In this rich and sweeping history, S. Frederick Starr tells the fascinating but largely unknown story of Central Asia's medieval enlightenment through the eventful lives and astonishing accomplishments of its greatest minds - remarkable figures who built a bridge to the modern world. Because nearly all of these figures wrote in Arabic, they were long assumed to have been Arabs. In fact, they were from Central Asia - drawn from the Persianate and Turkic peoples of a region that today extends from Kazakhstan southward through Afghanistan, and from the easternmost province of Iran through Xinjiang, China.
Lost Enlightenment recounts how, between the years 800 and 1200, Central Asia led the world in trade and economic development, the size and sophistication of its cities, the refinement of its arts, and, above all, in the advancement of knowledge in many fields. Central Asians achieved signal breakthroughs in astronomy, mathematics, geology, medicine, chemistry, music, social science, philosophy, and theology, among other subjects. They gave algebra its name, calculated the earth's diameter with unprecedented precision, wrote the books that later defined European medicine, and penned some of the world's greatest poetry.
One scholar, working in Afghanistan, even predicted the existence of North and South America - five centuries before Columbus. Rarely in history has a more impressive group of polymaths appeared at one place and time. No wonder that their writings influenced European culture from the time of St. Thomas Aquinas down to the scientific revolution, and had a similarly deep impact in India and much of Asia.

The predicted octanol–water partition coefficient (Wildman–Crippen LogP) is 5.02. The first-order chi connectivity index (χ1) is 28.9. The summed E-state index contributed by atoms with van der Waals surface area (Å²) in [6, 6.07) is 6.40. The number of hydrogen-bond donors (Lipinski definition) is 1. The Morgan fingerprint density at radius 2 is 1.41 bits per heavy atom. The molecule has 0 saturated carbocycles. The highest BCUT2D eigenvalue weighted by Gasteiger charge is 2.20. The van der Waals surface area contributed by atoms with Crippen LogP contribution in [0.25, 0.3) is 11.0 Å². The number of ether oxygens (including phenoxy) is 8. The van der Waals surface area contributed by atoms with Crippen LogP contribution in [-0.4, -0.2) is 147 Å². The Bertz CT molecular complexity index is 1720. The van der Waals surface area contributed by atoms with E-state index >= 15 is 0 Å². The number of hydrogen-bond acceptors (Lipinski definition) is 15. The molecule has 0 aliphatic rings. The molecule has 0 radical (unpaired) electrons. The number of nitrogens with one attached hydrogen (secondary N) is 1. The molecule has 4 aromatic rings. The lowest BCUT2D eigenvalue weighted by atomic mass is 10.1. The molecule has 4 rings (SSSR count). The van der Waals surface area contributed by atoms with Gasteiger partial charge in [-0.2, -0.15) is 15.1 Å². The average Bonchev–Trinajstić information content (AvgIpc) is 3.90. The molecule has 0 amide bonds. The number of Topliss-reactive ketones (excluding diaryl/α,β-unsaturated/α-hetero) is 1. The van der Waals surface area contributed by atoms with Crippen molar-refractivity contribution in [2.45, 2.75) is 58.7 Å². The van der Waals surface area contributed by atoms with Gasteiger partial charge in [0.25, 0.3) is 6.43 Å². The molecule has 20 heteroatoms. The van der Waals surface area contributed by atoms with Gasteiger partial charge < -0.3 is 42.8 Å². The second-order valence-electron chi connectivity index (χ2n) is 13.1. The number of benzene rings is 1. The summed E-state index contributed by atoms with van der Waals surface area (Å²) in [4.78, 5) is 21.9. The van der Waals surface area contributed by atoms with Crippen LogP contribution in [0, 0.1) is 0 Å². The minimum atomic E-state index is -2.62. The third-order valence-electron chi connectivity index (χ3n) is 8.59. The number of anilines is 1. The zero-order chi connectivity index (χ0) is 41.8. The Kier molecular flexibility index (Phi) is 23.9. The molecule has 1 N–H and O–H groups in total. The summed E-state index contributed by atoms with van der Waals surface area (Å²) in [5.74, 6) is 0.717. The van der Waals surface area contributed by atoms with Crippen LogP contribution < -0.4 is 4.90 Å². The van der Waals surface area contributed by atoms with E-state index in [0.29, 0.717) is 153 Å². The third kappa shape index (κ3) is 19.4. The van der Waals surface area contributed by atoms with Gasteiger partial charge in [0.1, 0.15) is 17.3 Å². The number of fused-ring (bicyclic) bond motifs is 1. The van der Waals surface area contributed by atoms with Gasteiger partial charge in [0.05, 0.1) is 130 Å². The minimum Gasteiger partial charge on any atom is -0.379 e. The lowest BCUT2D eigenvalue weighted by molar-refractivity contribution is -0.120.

Lost Enlightenment chronicles this forgotten age of achievement, seeks to explain its rise, and explores the competing theories about the cause of its eventual demise. Informed by the latest scholarship yet presented in a lively and accessible style, this is a book that will surprise general listeners and specialists alike.
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What a wonderful find!
I've listened to it more than once and will be listening again.
The rich, personal and true to the moment exchanges between the people who created history. It's possible to have a dialog with a book and this is one of the best examples I've ever read on how someone can have as a mentor someone hundreds of years in the past.
The most gut wrenching moment for me was the author's candid, frank and short explanation of why this period produced no women who were great lights. This came early in the book and in it explained how so much learning never passed out of the courts and to the common people.
I hope to find more of the source material and read it, then return and read this book again.
Impressively follows up an interesting claim
Mr. Starr paints a very interesting picture of Central Asia (say, modernly, eastern Iran through the -stan countries and western China) and for very many centuries. He does not fail his claim that the region has a "Lost Enlightenment." The numerous parallels to the better known European Enlightenment are most striking: right down to the Brethren of Purity as a rough counterpart to the 18th century Masons (my comparison, not his). The huge debt which world civilization would seem to owe the nowadays-obscure region is most impressive. And at any rate you can be confident it's a good read if you did click for pre-modern Central Asia with any idea that the subject could interest you.
It's always particularly titillating to learn about a time and place you know little about.I'd wonder that any Central Asian specialists browse the book on audible, so I think it's sure to be fresh to anyone who might hear it.
I had not heard Mr. Stillwell before. I thought his intonation was maybe the slightest bit idiosyncratic in how often it gave a questioning lilt, but it certainly wasn't anything objectionable: endearing after a while, even.
I think this question disregards the length of the work. I listened to it without listening to anything else.